Decision No. 15,094
Appeal of D.K., on behalf of his son C.K., from action of the Board of Education of the Starpoint Central School District regarding exclusion from school due to the lack of immunization.
Decision No. 15094
(August 10, 2004)
Norton/Radin/Hoover/Freedman, attorneys for respondent, Andrew J. Freedman, Esq., of counsel
MILLS, Commissioner.--Petitioner appeals the determination of the Board of Education of the Starpoint Central School District ("respondent") that his son is not entitled to an exemption from the immunization requirement under Public Health Law ("PHL") "2164. The appeal must be dismissed.
Petitioner resides outside of respondent"s district. His son, C.K., resides with C.K."s mother in respondent"s district. In April 2003, petitioner contacted the district about enrolling C.K. in September 2003. He requested that his son be allowed to attend school without the immunizations required by PHL "2164. PHL "2164(9) provides:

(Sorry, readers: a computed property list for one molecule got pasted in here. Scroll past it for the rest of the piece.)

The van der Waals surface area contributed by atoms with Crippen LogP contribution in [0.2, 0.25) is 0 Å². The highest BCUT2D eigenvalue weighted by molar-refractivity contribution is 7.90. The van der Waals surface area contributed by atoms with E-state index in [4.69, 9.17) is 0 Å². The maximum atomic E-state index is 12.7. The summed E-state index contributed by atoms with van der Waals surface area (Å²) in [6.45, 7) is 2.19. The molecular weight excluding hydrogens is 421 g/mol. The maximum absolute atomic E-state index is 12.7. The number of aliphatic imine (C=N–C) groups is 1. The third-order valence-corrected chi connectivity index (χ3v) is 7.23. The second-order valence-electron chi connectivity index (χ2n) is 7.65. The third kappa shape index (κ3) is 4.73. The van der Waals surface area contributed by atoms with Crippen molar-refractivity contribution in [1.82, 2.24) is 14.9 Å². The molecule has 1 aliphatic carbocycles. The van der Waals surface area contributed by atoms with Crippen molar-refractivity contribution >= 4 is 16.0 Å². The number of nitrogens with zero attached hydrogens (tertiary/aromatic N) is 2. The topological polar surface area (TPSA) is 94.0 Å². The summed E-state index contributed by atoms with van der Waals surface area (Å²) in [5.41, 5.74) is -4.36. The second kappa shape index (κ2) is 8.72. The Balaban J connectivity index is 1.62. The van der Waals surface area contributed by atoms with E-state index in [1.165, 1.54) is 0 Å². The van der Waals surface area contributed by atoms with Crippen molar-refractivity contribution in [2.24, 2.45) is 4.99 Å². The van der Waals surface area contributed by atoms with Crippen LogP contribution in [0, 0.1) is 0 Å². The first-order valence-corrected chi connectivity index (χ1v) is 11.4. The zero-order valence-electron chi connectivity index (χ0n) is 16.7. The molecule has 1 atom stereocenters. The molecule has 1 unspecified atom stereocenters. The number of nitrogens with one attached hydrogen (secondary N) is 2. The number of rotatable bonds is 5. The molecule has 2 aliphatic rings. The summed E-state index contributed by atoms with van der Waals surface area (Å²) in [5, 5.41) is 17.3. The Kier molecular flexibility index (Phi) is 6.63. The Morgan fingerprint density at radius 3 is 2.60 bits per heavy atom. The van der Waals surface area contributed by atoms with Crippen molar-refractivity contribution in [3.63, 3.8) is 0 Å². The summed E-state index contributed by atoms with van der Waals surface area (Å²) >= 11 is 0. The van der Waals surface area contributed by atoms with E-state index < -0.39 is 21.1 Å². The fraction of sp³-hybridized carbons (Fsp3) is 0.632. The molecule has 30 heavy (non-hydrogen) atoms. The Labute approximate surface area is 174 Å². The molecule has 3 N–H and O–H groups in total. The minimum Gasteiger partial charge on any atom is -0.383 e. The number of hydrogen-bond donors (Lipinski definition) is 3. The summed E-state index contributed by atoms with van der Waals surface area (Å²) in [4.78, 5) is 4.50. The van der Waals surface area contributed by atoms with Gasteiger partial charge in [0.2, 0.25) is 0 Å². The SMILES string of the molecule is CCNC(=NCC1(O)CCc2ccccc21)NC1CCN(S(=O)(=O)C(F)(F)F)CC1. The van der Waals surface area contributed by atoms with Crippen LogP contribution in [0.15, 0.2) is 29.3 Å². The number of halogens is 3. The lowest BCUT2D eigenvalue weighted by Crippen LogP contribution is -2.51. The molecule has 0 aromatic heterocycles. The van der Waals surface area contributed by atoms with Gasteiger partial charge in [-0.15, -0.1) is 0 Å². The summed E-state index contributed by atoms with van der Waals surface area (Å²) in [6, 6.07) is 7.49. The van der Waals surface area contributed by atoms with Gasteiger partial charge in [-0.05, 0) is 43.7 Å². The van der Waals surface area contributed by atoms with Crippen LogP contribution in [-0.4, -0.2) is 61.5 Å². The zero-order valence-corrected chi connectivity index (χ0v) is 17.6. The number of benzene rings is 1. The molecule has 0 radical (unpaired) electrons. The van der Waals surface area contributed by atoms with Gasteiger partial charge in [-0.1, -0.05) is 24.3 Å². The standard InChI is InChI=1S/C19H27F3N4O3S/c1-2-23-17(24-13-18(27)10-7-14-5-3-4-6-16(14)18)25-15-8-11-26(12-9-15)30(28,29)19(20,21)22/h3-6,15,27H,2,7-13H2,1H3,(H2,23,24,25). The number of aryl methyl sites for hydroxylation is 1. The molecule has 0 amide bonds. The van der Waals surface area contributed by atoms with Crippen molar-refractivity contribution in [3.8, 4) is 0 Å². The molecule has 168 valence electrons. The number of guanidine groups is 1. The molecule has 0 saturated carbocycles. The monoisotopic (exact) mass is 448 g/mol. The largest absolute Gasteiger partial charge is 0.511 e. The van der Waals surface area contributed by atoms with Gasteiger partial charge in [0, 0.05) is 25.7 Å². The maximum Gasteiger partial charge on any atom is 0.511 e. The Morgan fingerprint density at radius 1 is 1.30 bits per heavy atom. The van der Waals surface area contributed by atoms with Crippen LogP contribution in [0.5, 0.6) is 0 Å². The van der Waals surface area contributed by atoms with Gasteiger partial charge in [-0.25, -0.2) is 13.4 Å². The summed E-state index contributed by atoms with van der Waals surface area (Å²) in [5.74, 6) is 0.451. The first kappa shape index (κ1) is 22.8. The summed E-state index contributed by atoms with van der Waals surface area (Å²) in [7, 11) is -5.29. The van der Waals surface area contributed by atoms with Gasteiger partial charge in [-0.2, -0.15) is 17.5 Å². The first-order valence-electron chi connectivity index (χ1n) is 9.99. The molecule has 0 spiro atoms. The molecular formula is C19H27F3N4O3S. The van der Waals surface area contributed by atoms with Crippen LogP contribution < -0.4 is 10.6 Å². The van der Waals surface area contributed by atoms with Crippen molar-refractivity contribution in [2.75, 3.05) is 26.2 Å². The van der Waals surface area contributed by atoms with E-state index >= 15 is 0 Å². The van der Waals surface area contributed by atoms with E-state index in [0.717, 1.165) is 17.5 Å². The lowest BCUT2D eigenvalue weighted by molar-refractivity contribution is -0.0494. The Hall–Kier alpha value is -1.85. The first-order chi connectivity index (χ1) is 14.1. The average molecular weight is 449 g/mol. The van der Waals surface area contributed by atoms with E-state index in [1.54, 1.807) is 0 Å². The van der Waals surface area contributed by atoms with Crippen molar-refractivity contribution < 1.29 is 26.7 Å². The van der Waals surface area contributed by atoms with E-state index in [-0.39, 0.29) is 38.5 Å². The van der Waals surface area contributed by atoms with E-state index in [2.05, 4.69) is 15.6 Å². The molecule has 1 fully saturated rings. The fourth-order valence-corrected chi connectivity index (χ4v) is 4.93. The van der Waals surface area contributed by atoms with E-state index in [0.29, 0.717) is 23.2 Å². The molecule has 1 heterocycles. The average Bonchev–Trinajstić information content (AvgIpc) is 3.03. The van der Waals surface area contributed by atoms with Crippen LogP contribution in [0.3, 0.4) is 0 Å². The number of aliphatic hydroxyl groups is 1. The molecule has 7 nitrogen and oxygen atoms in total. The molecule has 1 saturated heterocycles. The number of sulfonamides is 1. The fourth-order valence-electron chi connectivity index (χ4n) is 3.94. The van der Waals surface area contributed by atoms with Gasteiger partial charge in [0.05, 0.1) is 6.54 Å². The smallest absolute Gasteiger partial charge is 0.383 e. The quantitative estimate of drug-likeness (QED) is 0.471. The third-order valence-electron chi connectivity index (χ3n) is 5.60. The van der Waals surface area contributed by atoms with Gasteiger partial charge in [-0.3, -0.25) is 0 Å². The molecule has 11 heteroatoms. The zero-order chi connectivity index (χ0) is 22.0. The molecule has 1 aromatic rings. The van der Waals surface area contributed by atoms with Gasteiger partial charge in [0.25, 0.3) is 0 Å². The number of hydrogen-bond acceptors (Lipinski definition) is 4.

This section shall not apply to children whose parent, parents, or guardian hold genuine and sincere religious beliefs which are contrary to the practices herein required, and no certificate shall be required as a prerequisite to such children being admitted or received into school or attending school.
On August 6, 2003, respondent"s elementary school principal and attorney met with petitioner to ascertain the basis for his request. After hearing petitioner"s arguments for a religious exemption and reviewing the information he provided in support of his request, the principal denied an exemption by letter dated August 11, 2003 because she determined that petitioner"s opposition to immunization was "not religious in nature as required by the statute." Petitioner"s request for interim relief was denied on September 8, 2003.
Petitioner contends that his objections to immunizations are based on sincerely held religious beliefs and seeks an order reversing respondent"s decision to exclude his son from school.
Respondent maintains that the petition should be dismissed because petitioner is not a district resident and he failed to join C.K."s mother as a necessary party. Respondent further argues that petitioner"s objections to immunizations are not based on sincerely held religious beliefs, but rather on personal, philosophical and medical beliefs and, therefore, he failed to meet his burden of proof.